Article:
East of England
Introducing the region
The East of England is made up of six counties: Norfolk, Suffolk, Essex, Hertfordshire, Bedfordshire and Cambridgeshire – which are home to 5.8 million people. The region has one of the highest employment rates among the English regions, and its businesses invest more in research and development than those in any other region.
Snapshot: STEM business and industry in the region
The East of England’s services, pharmaceuticals and chemical sectors are the highest-scoring sectors of the economy. It also has the third highest number of exporters in England, with exports making up nearly a third of the region's wealth.
The region is home to a range of research-intensive STEM facilities, including the Cambridge Science Park, Institute for Food Research, Genome Analysis Centre, and the St John Innovation Centre.
The East of England produces 9.7% of the UK's total Gross Value Added.
Major STEM sectors & top employers
Aerospace – EasyJet, Thomson, Marshalls Aerospace, Astrium
Automotive – Renault, Saab, Vauxhall, Chevrolet, Ford, Lotus
Biomedical – Babraham Bioscience Technologies, Wellcome Trust Sanger Institute
Microbiology – John Innes Centre
Digital & creative – Limewatch Media & Design, Autonomy, InputDynamics, Imagination Technologies Group plc, ARM Holdings, BBC Elstree
Energy – EEEGR
Food & drink – J D Wetherspoon plc, Ferrero, Pizza Hut, Nestlé, The Bay Restaurant Group, Subway
The CBI annual skills report (Learning to grow, 2012) identified 42% of employers as having difficulties in recruiting STEM-skilled employees. In 2008, Semta (the Sector Skills Council for Science, Engineering and Manufacturing Technologies) looked forward to 2014 and reported skills gaps in the workforce that offer opportunities for STEM-skilled individuals in the East of England:
- The East of England accounts for 9% of all Engineering employment and 11% of all Engineering establishments in the UK, employing 116,500 people in 7,890 businesses.
- The largest sectors in terms of employment are mechanical equipment, electronics and metal products, with above average concentrations of employment in the electronics and mechanical equipment sectors compared to the UK.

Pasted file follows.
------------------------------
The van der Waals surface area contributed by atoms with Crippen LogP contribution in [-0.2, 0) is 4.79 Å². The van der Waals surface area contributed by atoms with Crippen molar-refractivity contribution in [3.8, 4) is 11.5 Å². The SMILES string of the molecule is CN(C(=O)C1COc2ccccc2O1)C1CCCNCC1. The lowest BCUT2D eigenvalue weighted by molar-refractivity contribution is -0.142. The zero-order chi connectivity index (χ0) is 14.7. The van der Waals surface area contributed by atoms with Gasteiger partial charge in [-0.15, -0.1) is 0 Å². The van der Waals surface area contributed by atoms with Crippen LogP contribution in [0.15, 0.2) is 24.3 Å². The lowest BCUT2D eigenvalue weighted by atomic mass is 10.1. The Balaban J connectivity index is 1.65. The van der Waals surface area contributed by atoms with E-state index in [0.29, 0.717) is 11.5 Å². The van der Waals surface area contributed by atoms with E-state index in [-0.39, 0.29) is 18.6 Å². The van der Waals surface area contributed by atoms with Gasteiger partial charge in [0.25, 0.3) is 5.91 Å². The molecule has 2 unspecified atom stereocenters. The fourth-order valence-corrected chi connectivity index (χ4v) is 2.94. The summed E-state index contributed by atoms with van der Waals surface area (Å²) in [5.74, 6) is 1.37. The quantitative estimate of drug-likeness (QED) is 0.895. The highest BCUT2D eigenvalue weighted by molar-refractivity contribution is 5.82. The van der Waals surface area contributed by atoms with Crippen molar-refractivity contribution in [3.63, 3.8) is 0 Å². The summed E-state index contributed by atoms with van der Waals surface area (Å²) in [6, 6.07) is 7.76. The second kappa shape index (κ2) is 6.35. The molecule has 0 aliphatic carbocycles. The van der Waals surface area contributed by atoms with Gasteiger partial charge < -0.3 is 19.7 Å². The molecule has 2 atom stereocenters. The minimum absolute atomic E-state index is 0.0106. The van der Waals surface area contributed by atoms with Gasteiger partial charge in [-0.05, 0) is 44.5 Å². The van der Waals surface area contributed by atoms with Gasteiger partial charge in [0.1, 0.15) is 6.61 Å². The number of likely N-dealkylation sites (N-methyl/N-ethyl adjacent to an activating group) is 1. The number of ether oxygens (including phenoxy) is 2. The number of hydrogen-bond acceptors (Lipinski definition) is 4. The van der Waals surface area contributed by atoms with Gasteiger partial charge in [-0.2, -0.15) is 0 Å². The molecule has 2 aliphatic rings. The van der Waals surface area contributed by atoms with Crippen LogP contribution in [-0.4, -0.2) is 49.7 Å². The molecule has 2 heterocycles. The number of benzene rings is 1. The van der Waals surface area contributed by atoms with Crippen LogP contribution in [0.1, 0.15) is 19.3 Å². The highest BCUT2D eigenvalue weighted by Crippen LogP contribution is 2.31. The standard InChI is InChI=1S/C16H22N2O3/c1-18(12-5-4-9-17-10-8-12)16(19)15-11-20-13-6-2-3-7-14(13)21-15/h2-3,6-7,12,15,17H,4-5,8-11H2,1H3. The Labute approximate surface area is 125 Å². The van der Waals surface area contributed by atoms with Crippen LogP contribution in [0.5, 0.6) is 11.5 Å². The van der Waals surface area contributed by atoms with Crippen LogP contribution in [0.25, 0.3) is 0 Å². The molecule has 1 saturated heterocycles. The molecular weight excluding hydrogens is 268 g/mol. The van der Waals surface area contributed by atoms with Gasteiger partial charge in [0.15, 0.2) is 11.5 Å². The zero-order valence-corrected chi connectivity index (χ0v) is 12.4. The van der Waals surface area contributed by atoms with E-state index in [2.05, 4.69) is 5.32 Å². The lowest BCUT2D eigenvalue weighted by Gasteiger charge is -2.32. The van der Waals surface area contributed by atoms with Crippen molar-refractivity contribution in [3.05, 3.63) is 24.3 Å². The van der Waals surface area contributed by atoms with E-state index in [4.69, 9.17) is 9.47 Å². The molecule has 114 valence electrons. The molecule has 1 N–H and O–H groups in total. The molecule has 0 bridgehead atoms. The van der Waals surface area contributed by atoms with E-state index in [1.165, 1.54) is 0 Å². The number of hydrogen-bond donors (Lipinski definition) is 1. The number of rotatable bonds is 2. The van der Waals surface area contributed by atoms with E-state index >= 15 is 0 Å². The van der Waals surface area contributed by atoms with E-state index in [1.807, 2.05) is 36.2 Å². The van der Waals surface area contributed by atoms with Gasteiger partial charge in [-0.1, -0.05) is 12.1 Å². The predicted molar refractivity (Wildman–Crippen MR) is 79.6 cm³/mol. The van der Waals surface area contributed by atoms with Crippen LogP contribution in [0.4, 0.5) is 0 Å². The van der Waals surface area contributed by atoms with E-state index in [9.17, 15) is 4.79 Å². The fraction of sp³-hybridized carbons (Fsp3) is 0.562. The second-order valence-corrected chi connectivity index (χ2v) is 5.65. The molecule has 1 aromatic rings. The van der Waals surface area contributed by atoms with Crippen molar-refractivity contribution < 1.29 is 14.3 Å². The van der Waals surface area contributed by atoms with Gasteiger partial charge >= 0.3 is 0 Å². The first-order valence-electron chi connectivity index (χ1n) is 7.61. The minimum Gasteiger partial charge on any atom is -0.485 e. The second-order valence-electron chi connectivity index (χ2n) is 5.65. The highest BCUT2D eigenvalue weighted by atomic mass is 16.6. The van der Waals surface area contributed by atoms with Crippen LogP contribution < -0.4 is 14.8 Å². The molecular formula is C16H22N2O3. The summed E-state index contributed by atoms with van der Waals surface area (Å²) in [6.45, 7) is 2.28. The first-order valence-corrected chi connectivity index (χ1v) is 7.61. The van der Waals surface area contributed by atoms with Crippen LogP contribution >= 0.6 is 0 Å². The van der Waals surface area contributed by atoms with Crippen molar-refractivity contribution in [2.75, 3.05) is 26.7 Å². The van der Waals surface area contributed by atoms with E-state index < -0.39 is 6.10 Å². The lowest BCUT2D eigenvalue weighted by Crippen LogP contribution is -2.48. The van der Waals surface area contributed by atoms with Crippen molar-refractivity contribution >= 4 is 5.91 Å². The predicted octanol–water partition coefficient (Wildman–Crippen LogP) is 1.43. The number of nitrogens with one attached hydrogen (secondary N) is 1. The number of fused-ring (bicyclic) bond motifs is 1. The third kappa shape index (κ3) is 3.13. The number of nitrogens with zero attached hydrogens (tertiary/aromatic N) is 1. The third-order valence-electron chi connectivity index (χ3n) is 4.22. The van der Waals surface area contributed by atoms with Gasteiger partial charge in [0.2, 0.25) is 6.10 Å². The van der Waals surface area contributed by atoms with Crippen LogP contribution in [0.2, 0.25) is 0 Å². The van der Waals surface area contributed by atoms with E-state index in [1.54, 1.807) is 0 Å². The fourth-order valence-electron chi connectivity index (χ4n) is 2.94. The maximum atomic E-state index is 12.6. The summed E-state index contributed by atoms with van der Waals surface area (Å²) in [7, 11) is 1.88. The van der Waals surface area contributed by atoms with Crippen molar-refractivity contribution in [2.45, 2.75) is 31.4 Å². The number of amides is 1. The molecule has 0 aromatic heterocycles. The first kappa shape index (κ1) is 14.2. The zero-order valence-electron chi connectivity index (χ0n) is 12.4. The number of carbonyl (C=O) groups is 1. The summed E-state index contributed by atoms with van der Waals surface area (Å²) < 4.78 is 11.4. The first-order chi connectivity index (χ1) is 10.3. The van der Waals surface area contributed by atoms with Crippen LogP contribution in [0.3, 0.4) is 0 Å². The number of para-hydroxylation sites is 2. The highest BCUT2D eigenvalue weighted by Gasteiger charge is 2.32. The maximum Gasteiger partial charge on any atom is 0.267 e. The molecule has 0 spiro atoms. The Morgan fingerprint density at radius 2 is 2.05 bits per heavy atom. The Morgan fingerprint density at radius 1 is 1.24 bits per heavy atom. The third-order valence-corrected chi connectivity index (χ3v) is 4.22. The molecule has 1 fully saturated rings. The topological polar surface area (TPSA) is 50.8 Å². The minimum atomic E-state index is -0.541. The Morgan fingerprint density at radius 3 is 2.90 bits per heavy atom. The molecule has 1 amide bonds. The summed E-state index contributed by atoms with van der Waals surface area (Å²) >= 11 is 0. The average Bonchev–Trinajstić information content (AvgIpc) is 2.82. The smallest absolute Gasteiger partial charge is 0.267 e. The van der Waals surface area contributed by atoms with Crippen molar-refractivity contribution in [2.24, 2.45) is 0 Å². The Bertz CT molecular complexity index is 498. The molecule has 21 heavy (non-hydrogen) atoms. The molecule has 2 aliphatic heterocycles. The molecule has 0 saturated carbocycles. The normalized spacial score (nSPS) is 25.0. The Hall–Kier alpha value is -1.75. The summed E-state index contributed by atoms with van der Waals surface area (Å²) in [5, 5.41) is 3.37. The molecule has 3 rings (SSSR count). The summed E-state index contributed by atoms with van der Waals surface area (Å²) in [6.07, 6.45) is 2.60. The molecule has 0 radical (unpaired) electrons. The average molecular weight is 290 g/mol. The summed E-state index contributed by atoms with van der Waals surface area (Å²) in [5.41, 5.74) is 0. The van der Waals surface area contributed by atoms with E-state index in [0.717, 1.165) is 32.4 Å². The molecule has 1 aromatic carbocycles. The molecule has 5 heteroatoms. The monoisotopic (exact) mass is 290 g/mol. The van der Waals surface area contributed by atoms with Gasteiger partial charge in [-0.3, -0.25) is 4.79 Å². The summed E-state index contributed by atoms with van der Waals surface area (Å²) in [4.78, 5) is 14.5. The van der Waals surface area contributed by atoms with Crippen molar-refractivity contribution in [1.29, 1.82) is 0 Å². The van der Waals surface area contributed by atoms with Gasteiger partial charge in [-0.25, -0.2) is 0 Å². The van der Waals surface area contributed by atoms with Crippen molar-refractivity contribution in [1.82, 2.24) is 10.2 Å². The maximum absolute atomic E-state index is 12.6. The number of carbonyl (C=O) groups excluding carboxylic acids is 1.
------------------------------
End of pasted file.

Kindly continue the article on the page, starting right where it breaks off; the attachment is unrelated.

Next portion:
- 95% of Engineering establishments in the East of England employ less than 50 people.
- 21% of Engineering establishments in the East of England reported skill gaps, mirroring the proportion within UK Engineering.
- Employers in the East of England expected skills gaps for professionals, skilled trades (craft) and technicians would have the most significant effect on their business.
- The main skills cited as lacking in employees were technical and engineering skills at all levels; 64% of those Engineering establishments in the East of England reporting skill gaps.
- The three main technical skills gaps for the Engineering sector in the East of England were computer aided design (CAD), tool setting and welding skills.
- The generic skills gaps highlighted were key or core personal skills (13%), management skills (7%), marketing or selling skills (4%) and IT/computer skills (3%).
- Together with changes in skill requirements, qualifications demanded by employers are likely to change, with an increasing requirement for intermediate and higher level qualifications. Over the period 2008-2014 there is expected to be a net requirement within the Engineering industry in the East of England for about 6,000 people at NVQ Level 2, about 7,000 people at NVQ Level 3, about 6,000 at NVQ Level 4 and about 1,500 at NVQ Level 5 or above.
Further information is available from the Semta Engineering Skills Balance Sheet.
STEM education support infrastructure
Several organisations are working to support the development of STEM skills in the East of England. This team includes:
Professional development for mathematics teachers.
Science Learning Centre East of England
Professional development for science teachers.
Director: Alison Redmore, firstname.lastname@example.org
Enhancement and enrichment – creating opportunities to inspire young people in science, technology, engineering and mathematics.
Regional Director: Leslie Whyte-Venables, Leslie.Whyte-Venables@stemnet.org.uk
The Institute of Physics is a scientific society devoted to increasing the practice, understanding and application of physics.
Regional Officer: Rosie Davies, email@example.com
HE STEM Programme
Supporting Higher Education Institutions in encouraging the exploration of new approaches to recruiting students and delivering programmes of study within the Science, Technology, Engineering and Mathematics (STEM) disciplines.
Regional Director: Kamel Hawwash, firstname.lastname@example.org
LSIS STEM Programme
Supporting the national STEM agenda with a focus on improving the quality of teaching and learning in the FE and skills sector.
Regional STEM Champion: Elaine Cornwell, email@example.com
ESERO-UK - the UK space education office
Using space to enhance and support STEM teaching and learning in the UK.
Regional Space Ambassador: Anu Ojha, firstname.lastname@example.org